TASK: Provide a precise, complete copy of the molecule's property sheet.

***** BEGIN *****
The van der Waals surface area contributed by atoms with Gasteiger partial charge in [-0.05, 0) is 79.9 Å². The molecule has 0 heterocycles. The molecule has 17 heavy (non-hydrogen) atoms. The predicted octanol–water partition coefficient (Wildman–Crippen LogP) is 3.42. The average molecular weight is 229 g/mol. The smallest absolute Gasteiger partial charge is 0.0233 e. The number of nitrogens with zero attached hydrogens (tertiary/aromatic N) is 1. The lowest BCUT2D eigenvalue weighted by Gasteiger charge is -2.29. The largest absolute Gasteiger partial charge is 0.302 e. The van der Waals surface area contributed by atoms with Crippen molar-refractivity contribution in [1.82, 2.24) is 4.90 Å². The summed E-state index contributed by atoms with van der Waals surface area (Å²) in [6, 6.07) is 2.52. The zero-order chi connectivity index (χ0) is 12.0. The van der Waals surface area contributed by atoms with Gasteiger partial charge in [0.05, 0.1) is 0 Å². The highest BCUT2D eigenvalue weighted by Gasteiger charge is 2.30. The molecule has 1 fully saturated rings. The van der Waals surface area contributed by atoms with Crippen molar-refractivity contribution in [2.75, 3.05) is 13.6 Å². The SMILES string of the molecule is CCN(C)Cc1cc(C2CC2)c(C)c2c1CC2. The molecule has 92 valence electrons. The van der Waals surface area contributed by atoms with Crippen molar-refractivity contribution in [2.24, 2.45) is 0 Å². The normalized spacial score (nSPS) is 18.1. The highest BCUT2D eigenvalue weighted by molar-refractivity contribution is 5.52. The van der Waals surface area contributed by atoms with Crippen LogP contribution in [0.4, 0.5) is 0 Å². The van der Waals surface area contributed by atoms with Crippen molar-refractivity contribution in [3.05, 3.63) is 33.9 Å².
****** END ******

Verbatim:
The van der Waals surface area contributed by atoms with Gasteiger partial charge in [-0.05, 0) is 79.9 Å². The molecule has 0 heterocycles. The molecule has 17 heavy (non-hydrogen) atoms. The predicted octanol–water partition coefficient (Wildman–Crippen LogP) is 3.42. The average molecular weight is 229 g/mol. The smallest absolute Gasteiger partial charge is 0.0233 e. The number of nitrogens with zero attached hydrogens (tertiary/aromatic N) is 1. The lowest BCUT2D eigenvalue weighted by Gasteiger charge is -2.29. The largest absolute Gasteiger partial charge is 0.302 e. The van der Waals surface area contributed by atoms with Crippen molar-refractivity contribution in [1.82, 2.24) is 4.90 Å². The summed E-state index contributed by atoms with van der Waals surface area (Å²) in [6, 6.07) is 2.52. The zero-order chi connectivity index (χ0) is 12.0. The van der Waals surface area contributed by atoms with Gasteiger partial charge in [0.05, 0.1) is 0 Å². The highest BCUT2D eigenvalue weighted by Gasteiger charge is 2.30. The molecule has 1 fully saturated rings. The van der Waals surface area contributed by atoms with Crippen molar-refractivity contribution in [2.75, 3.05) is 13.6 Å². The SMILES string of the molecule is CCN(C)Cc1cc(C2CC2)c(C)c2c1CC2. The molecule has 92 valence electrons. The van der Waals surface area contributed by atoms with Crippen molar-refractivity contribution in [2.24, 2.45) is 0 Å². The normalized spacial score (nSPS) is 18.1. The highest BCUT2D eigenvalue weighted by molar-refractivity contribution is 5.52. The van der Waals surface area contributed by atoms with Crippen LogP contribution in [0.4, 0.5) is 0 Å². The van der Waals surface area contributed by atoms with Crippen molar-refractivity contribution in [3.05, 3.63) is 33.9 Å².